“I like the idea that music is bringing the gaps between people and shortening the space”

By Taylor McQuaig

Amanda Rheaume might just be Ottawa’s most recognized artist with four albums and a JUNO under the belt. Rheaume has also been recognized by the Canadian Folk Music Awards in 2014 as the Aboriginal Songwriter of the year, and won one of the 2017 REVEAL Indigenous Art Award.

Rheaume grew up playing guitar and piano as a kid and began pursuing music seriously in the mid 2000s.

She was often surrounded by women making music at Lilith Fair where her aunt worked. As a child Rheaume was given the opportunity to sing on stage at the Toronto installment of the Fair which helped to further encourage her love of performing.

Rheaume’s music style has evolved since the beginning of her career encompassing folk, rock, country and more bluesy sounds and now taking on an Americana form, which merges all of these styles. Rheaume says she was drawn to folk music because of it’s history of storytelling, even before she began to truly explore that element in her own writing.

At the start of her career Rheaume was performing with just her voice and acoustic guitar but as her style evolved she felt she needed to mirror the depth she was providing lyrically with the depth that came from a fuller sound. This need for depth and a more “rock-and-roll” sound was also pushed along by Rheaume’s participation (and win) in Live 88.5’s Big Money Shot.

Rheaume’s songwriting holds a lot of it’s depth in its confessional nature. “If I can express how I’m feeling or talk about my struggle, I hope that people can nd comfort in the fact that someone feels the same way as they do,” said Rheaume. “I like the idea that music is bridging the gaps between people and shortening the space”.

Rheaume also brings storytelling into her lyrics which she feels began in earnest while looking more into her heritage as a Métis woman.

“I realized my grandparents, and [family] were getting older and these stories and traditions were going to start to become lost,” said Rheaume. This lead her to an urgent need to tell these stories and turn as many of them as possible into song in order to make them feel a sense of forever.

Rheaume said she began to want to explore her heritage more because she felt growing up in Barrhaven she didn’t experience much of her culture.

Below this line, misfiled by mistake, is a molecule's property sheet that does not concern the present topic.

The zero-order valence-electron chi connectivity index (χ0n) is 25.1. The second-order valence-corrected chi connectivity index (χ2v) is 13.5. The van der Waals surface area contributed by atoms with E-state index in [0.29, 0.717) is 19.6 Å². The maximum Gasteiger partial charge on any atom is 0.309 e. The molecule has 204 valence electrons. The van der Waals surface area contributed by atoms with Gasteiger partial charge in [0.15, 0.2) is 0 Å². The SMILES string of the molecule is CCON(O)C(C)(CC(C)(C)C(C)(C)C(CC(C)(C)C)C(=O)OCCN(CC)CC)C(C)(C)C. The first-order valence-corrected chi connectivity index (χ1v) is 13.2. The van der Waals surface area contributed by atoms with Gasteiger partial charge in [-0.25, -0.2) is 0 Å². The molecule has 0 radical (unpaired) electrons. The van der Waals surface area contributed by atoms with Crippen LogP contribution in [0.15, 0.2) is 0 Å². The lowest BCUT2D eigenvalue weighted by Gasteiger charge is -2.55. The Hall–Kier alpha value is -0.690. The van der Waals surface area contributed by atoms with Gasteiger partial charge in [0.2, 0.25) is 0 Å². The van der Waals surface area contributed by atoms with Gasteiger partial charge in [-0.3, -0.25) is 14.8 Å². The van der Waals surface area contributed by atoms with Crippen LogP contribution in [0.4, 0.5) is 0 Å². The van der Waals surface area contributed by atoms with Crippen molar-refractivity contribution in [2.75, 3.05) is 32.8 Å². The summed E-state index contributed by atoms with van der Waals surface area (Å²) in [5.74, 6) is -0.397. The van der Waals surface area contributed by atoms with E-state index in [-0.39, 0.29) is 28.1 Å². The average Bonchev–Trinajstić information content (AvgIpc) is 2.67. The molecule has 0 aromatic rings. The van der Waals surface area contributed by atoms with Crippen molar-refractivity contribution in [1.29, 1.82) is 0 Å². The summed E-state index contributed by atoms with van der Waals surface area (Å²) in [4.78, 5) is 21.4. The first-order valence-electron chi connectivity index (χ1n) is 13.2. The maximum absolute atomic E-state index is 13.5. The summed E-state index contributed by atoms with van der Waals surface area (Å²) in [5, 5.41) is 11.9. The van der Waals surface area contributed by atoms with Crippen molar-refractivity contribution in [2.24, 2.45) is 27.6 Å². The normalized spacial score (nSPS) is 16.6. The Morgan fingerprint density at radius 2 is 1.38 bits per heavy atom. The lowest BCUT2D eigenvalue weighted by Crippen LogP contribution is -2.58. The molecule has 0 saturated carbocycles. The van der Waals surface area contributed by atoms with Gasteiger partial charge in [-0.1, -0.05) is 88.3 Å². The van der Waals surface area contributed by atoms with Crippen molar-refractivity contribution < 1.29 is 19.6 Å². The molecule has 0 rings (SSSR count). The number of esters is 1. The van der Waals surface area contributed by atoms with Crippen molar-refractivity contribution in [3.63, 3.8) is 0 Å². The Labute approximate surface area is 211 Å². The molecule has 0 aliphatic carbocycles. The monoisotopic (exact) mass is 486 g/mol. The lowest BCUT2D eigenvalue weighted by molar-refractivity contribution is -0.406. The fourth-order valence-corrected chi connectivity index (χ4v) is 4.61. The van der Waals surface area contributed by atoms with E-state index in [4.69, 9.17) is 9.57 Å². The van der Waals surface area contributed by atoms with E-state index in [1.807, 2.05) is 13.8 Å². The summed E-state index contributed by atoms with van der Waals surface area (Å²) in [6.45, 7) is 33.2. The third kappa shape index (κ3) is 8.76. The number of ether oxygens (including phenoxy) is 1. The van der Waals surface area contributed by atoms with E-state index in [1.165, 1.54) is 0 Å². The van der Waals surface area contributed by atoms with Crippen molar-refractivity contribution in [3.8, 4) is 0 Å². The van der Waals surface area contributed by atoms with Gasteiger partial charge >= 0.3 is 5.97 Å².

“I had no ‘this is where I come from’ feeling, I felt that void and felt lonely,” she said. “I identify with a lot of indigenous ways and culture [but..] didn’t grow up [with them], it’s been a real journey and a challenging one because it wasn’t just readily available to me”.

Rheaume’s journey to find herself through her culture is most apparent in her 2013 release Keep a Fire, particularly in the opening lines of track “Ancient Rine” in which Rheaume sings, “Flew the northwest passage a lifetime after you/ I saw your ship The Labrador/ a ghost ship breaking through the ice that isn’t there/ so different from your time”.

Amanda Rheaume - Holding Patterns (2016)Rheaume said learning about her Métis culture has allowed her to feel more connected to the earth and to herself and has brought her a better understanding about where she is in her life now. On Rheaume’s most recent album Holding Patterns, she continues on her journey to nd herself, as well as lend her voice to the thousands of missing and murdered indigenous women in Canada with “Red Dress.”

The song was inspired by the REDress Project which aims to draw attention to the racialized and gendered crimes against Indigenous women through installing red dresses in public spaces. Amanda says the song is meant to sarcastically draw attention to the victim blaming surrounding disappearance of these women.
“If I can lend any kind of a voice to [Indigenous stories] when I’m on stage and I can tell people these stories who have no idea . . . that feels like a responsibility, I feel responsible.”

Amanda is performing at the NAC on July 22 as part of the Anishinabekwe with Polaris prize winning throat singer Tanya Tagaq, composer, musician and singer Sandy Scoeld, singer-songwriter Iskwe and the always poetic Moe Clark, invited by ShoShona Kish of Digging Roots, who will back each performance.

Check more of her music, tour dates and more:


This article is part of our July 2017 Issue 14:


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